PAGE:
Online edition of India's National Newspaper
Sunday, Sep 08, 2002

About Us
Contact Us
Magazine Published on Sundays

Features: Magazine | Literary Review | Life | Metro Plus | Open Page | Education | Book Review | Business | SciTech | Entertainment | Young World | Quest | Folio |


Printer Friendly Page Send this Article to a Friend

Timing, the essence

It's time to throw out your old exercise programme and get in sync with cyclic exercise, says noted fitness expert PEG JORDAN.

Be in sync ... have a great day.

RESET buttons. They're everywhere. On your computer, your VCR, your latest hand-held digital doodah. Don't you sometimes wish you had one for your body? A reset button that put your back in step with the natural healthy flow of life.

LifeWaves, a revolutionary health and fitness programme based on cyclic exertion and recovery, appears to be an effective tool for resynchronising your body's rhythms to the fundamental organising power of our natural 24-hour biological clock, known as the circadian rhythm.

Did I lose you?

Let's take it a step at a time.

Why is it important to feel "in sync?" First, cast aside any misgivings about having to keep up with the well-known pop-rock boy band, and simply think of "in synch" as feeling rested and energised.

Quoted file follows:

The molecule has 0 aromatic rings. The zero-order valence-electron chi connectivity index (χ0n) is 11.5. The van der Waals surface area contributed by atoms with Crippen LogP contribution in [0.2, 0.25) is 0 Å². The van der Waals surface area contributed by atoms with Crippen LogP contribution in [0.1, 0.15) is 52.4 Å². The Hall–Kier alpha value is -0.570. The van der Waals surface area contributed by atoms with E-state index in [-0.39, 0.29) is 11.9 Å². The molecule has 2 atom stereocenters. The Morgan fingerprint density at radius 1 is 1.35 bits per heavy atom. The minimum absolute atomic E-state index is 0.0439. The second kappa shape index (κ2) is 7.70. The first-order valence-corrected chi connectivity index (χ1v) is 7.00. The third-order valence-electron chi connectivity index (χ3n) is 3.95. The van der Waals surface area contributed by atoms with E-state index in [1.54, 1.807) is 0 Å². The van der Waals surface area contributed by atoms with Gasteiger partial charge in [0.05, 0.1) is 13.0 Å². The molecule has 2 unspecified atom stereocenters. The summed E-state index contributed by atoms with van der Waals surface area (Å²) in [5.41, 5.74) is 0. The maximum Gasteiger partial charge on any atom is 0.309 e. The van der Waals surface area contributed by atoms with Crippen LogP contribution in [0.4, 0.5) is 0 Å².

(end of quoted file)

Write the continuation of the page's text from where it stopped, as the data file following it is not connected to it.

It's that peak performance feeling, when everything's a go. You have the power to think clearly, perform effectively and move vigorously. You digest well, sleep well, and even mate well! You're on top of your game, delivering plenty of those on-the-spot comments that endear friends and impress strangers. Every level, from the grossest to the sublime — every organ, tissue and cell in your being — is having a great day.

So how often are we in sync? Not often enough, and there's plenty of reasons why: modern society, insanely busy schedules, skipped meals, artificial light way into the night, no naps (even though the rest of the world knows the value of a good siesta) all of it reaps havoc on the natural 24-hour circadian rhythm. It throws off your hormonal functioning, immune system, blood pressure, energy levels, fat-storing (yes, wouldn't you know it! You store more fat when your rhythms are off), and makes you feel like you've got a chronic case of jet lag.

Studies on night-shift workers should convince any body with a brain cell left to get some shut-eye before 10 p.m.. Breast cancer rates climb when cycles are off, as well as heart attacks and asthma attacks. Chronobiologists, researchers of the human "clock", found that drugs such as chemotherapy are far more effective when given in synch with circadian rhythms.

So how do we find rhythmically-natural good health in a 24/7 high-tech world? Well, there really seems to be a "reset" button after all, and it's triggered through exercise. But not the kind of sustained, aerobic exercise that has been promoted for the past 30 years. According to Irving Dardik, M.D., an Olympic sports medicine physician and a sort of medical theorist pioneer, that kind of submaximal effort for 30-60 minutes is <243>all wrong for what ails us.